In' short': Prince Rama and Princess Shinta are happily married but then one day as they are walking in the forest, Rama is lured away by a golden deer that is actually an evil spirit geared to separate the happy couple. Although Leksmana, Rama's brother, was suppose to protect Shinta, he was pretty useless, left he alone and she got captured by Rahwana! Once Rama found her missing, he immediately started a mission to rescue his beloved. A huge war ensued where monkey armies were recruited and Rama's sharpened archery skills came into play. They won the war and Shinta was saved. But in classic soap opera fashion, Rama doubted Shinta's fidelity. So in order to prove her faithfulness, she declared that she would walk into fire and if she was impure, the fire would destroy he. Amazingly. she entered the fire and came out of it unharmed! To further convince everyone of this purification act, the fire god Brama came down and presented Shinta back to Rama. They were thus reunited and lived happily ever after!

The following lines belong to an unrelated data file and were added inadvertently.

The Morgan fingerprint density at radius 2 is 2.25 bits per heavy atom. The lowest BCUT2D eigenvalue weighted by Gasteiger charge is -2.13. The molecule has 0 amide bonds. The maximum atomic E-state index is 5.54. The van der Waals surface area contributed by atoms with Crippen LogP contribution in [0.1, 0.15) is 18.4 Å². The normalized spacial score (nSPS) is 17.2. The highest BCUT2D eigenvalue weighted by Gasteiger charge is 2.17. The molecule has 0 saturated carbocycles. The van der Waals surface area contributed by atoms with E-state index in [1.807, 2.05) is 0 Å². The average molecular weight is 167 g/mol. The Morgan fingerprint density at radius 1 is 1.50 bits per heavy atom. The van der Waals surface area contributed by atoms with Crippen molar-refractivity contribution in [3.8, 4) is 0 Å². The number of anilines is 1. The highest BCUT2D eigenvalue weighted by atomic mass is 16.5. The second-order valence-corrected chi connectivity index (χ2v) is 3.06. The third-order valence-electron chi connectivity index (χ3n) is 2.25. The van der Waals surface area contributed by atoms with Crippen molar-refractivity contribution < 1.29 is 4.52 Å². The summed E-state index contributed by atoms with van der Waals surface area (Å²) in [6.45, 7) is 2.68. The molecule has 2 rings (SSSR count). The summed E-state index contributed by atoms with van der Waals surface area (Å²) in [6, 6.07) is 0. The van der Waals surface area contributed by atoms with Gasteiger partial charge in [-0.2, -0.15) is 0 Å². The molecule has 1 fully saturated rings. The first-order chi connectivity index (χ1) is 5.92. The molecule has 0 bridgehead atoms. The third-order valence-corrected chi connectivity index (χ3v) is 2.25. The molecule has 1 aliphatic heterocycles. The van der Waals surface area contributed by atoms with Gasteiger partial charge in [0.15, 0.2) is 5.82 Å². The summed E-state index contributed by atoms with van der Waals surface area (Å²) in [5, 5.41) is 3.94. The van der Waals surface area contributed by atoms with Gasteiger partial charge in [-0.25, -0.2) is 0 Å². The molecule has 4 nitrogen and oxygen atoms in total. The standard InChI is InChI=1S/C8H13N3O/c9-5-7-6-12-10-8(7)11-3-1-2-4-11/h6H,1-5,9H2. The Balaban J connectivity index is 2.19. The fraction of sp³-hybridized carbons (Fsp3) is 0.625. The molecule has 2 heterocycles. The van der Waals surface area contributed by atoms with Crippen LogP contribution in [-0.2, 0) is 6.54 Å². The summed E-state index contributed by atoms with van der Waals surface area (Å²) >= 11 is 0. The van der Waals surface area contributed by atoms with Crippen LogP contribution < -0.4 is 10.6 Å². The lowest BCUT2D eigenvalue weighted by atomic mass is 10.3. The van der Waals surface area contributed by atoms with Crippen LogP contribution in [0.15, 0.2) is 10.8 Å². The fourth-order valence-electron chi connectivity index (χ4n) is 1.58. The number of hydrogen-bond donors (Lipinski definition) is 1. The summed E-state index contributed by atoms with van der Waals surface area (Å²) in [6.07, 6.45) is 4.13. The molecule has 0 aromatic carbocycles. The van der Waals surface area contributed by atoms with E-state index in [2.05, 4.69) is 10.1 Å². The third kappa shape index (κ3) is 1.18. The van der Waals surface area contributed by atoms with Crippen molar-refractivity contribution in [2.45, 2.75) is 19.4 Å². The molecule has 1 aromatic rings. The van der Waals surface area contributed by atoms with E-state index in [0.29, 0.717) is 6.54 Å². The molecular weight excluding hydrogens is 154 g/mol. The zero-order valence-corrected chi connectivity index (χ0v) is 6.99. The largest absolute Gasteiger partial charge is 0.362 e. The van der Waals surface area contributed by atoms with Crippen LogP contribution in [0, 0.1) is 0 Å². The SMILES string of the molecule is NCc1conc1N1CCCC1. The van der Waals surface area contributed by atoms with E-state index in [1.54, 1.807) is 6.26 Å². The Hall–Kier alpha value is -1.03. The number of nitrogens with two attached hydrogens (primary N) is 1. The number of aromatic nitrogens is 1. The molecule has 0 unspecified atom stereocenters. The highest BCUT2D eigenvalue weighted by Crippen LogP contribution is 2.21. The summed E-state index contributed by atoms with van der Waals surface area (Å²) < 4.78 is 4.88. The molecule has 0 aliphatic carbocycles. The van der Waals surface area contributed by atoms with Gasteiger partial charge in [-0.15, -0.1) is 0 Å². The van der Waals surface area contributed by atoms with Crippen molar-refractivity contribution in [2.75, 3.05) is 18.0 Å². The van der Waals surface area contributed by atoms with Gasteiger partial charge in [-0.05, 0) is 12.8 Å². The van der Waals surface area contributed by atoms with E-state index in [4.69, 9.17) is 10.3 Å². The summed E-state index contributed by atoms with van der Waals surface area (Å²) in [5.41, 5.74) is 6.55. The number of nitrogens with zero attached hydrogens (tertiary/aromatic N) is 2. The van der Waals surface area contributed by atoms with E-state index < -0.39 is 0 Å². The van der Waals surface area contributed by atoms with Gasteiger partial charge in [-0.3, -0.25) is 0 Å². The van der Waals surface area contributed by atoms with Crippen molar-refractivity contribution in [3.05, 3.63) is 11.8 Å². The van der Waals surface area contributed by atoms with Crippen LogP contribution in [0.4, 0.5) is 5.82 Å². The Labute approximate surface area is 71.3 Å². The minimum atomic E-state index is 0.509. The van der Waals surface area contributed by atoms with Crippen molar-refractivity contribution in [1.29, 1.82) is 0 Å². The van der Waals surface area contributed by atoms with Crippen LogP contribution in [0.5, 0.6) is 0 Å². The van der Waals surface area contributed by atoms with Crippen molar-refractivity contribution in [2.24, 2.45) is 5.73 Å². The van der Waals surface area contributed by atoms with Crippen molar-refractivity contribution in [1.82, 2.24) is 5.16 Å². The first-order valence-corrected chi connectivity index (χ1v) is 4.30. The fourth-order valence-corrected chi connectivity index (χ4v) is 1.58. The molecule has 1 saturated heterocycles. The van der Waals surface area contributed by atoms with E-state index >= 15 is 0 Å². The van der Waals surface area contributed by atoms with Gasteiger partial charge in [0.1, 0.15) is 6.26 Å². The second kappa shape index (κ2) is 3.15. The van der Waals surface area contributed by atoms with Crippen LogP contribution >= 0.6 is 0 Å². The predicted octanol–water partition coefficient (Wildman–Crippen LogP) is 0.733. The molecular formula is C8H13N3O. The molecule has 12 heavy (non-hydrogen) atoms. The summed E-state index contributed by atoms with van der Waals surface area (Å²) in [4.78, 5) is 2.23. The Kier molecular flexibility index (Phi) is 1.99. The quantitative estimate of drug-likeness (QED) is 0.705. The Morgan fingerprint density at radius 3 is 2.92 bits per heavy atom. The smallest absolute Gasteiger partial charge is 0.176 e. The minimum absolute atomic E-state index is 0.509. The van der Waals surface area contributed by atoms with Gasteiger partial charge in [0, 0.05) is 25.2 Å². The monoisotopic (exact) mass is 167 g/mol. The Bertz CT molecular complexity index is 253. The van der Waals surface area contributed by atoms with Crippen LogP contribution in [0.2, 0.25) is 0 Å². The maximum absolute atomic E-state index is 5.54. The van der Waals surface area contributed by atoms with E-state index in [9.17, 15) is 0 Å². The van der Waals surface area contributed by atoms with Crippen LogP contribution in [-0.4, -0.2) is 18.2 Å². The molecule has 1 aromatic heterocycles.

The film also explained a little more about Prambanan Temple and we learnt that there were statues inside the side temples that we didn't even notice on our first visit...whoops!


The God of Knowledge (Roxy reading), the God of Transport (Joy being a hell-driver) and a Buddha missing a bit of his arm were some of the statues found in the museum show rooms

We passed the main lawns back towards the Prambanan Temple and the show was still going on...still not making any sense whatsoever!

We also came across a deer park (these were in much better conditions than the mouse deer we had previously discovered in KL). We saw a mother and child picking up leaves and feeding them to the deer so we once again followed our motto of 'Do as the locals do' and collected a bunch of leaves. There was this old guy with a cart selling deer food, but we were happy to do some foraging of our own to satisfy the deers' bellies!

Hmm...a dried up old leaf! Delicious

Joy making friends with this little guy

We were fascinated by these antlers...they were hairy but oh so soft to the touch

Tickle time

Roxy: "Aah...he likes me, he really likes me"